By Christina Perryman
Hedgerow Theatre Company recently debuted a world premiere of Anthony Hope’s “The Prisoner of Zenda.” Adapted and directed by Matt Tallman, the show packs a punch with plenty of romance, laughs and several entertaining fight scenes, well choreographed by Jacqueline Holloway.
“The Prisoner of Zenda” chronicles the adventures of Rudolf Rassendyll, an English gentleman who takes a fateful trip to watch the coronation of his cousin, also named Rudolf, the future king of Ruritania. When Rudolf arrives in the country, he looks so like the king, that he is often mistaken for the man, even by the king’s assistant, Fritz. When King Rudolf discovers Rassendyll, he invites his cousin to the family lodge. After a night a drinking and carousing, Rassendyll passes out. King Rudolf receives a visitor, sent by his half-brother, the dreaded Black Michael. The woman, Black Michael’s mistress, gives Rudolf a bottle of poisoned wine. Rudolf passes out and is found in the morning, the day of the coronation, by Rassendyll and Fritz.
Fritz, panicked, begs Rassendyll to assume the king’s place, just for the day, so the coronation can continue as planned. Fritz explains if Rudolf is a not show, Black Michael will take his place and be crowned king. Rassendyll agrees, but, of course, nothing goes as planned. Black Michael’s henchmen and women find King Rudolf and kidnap him, Rassendyll falls in love with Rudolf’s intended, Princess Flavia, and Fritz finds his inner warrior when cornered. Can Rassendyll and Fritz save the king? Will Black Michael and his evil plans succeed? Who really is the play’s villain? All the answers are found at Hedgerow.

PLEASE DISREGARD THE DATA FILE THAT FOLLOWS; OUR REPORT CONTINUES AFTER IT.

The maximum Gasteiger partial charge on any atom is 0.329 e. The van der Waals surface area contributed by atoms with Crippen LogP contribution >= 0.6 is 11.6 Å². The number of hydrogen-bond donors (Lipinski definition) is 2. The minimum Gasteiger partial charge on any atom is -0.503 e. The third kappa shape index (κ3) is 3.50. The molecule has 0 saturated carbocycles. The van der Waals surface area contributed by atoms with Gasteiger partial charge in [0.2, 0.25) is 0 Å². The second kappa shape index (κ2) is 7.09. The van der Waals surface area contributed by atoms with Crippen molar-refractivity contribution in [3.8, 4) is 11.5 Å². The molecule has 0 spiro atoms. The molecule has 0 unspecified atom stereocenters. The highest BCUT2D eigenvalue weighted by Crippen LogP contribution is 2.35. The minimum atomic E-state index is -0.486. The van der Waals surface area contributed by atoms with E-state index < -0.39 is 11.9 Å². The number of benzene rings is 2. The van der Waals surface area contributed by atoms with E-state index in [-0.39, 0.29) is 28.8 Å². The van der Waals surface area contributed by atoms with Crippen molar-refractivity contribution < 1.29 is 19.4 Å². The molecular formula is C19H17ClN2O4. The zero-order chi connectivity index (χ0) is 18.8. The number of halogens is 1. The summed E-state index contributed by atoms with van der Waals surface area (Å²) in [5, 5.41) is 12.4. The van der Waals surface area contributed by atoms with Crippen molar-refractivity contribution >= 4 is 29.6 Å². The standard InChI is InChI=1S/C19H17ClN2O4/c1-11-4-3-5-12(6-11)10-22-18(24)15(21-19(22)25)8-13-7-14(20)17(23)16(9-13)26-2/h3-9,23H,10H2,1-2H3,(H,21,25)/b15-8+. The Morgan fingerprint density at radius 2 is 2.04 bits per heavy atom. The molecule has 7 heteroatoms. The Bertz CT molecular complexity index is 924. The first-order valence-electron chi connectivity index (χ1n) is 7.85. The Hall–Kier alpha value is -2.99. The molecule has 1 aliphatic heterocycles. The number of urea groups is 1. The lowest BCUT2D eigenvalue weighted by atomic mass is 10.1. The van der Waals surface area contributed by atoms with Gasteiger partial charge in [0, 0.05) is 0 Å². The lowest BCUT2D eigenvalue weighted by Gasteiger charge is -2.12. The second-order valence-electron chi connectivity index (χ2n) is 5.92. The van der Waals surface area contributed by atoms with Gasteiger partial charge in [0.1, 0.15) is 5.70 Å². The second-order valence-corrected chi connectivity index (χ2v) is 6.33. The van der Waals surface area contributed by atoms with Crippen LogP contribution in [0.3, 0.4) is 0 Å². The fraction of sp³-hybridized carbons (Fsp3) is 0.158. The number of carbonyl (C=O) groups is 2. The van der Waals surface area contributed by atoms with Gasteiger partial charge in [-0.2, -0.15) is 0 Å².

The premise of the show is interesting and all the components to make it compelling are there. However, the cast of five, Allison Bloechl (Hentzau and others), Josh Portera (Black Michael and others), Anna Marie Sell (Flavia and others), Mark Swift (Fritz and others) and Matt Tallman (Rassendyll and Rudolf), each play multiple parts, a tactic Hedgerow seems to be relying on a lot recently. Shows like that are entertaining and can allow the cast to stretch their abilities, but too often and this type of play gets old. Tallman’s adaptation is solid, although the show comes off more as a farce than an adventure. Some of the direction is a little questionable. Several of the characters are played too over the top and could get better laughs if toned down a bit. Tallman and Sell were excellent. Tallman’s Rassendyll and Rudolf were polar opposites in demeanor, expression and body language. The scenes where both were “present” were well done. Sell’s Flavia was gentle and regal for most of the show. Bloechl was a fierce and intimidating warrior as Hentzau. Swift was comical as Fritz. Portera’s devious Michael was was the perfect black sheep.
Good lights and sound by Jared Reed and wonderful costumes by Sarah Mitchell compliment the play.
“The Prisoner of Zenda” runs at Hedgerow Theatre, 64 Rose Valley Road, Rose Valley, through April 30. Tickets are $34 for adults, $31 for seniors and $20 for students and those under age 30. Showtimes are 7:30 p.m. Fridays, 4 and 8 p.m. Saturdays, and 2 p.m. Sundays. For tickets or information, call the box office at 610-565-4211 or visit http://hedgerowtheatre.org/. Tickets ($75 each) are also on sale through Hedgerow’s website for the theater’s 94th birthday celebration/fundraiser, 6-9 p.m., Thursday, April 20.